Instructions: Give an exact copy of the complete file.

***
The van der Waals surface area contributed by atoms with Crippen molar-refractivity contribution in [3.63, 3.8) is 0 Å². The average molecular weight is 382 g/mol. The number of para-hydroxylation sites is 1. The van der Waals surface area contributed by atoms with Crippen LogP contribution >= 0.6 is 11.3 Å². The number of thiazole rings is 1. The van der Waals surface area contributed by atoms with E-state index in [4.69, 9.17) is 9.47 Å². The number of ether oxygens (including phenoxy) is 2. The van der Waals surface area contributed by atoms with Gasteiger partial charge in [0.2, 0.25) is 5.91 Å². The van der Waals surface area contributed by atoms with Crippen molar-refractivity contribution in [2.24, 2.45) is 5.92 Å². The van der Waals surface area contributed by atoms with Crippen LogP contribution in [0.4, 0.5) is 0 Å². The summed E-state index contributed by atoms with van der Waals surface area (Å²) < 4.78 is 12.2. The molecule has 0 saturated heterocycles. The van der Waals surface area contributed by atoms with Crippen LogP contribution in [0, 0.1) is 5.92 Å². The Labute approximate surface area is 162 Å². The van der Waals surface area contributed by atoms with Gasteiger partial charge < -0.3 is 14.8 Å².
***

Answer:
The van der Waals surface area contributed by atoms with Crippen molar-refractivity contribution in [3.63, 3.8) is 0 Å². The average molecular weight is 382 g/mol. The number of para-hydroxylation sites is 1. The van der Waals surface area contributed by atoms with Crippen LogP contribution >= 0.6 is 11.3 Å². The number of thiazole rings is 1. The van der Waals surface area contributed by atoms with E-state index in [4.69, 9.17) is 9.47 Å². The number of ether oxygens (including phenoxy) is 2. The van der Waals surface area contributed by atoms with Gasteiger partial charge in [0.2, 0.25) is 5.91 Å². The van der Waals surface area contributed by atoms with Crippen molar-refractivity contribution in [2.24, 2.45) is 5.92 Å². The van der Waals surface area contributed by atoms with Crippen LogP contribution in [0.4, 0.5) is 0 Å². The summed E-state index contributed by atoms with van der Waals surface area (Å²) < 4.78 is 12.2. The molecule has 0 saturated heterocycles. The van der Waals surface area contributed by atoms with Crippen LogP contribution in [0, 0.1) is 5.92 Å². The Labute approximate surface area is 162 Å². The van der Waals surface area contributed by atoms with Gasteiger partial charge < -0.3 is 14.8 Å².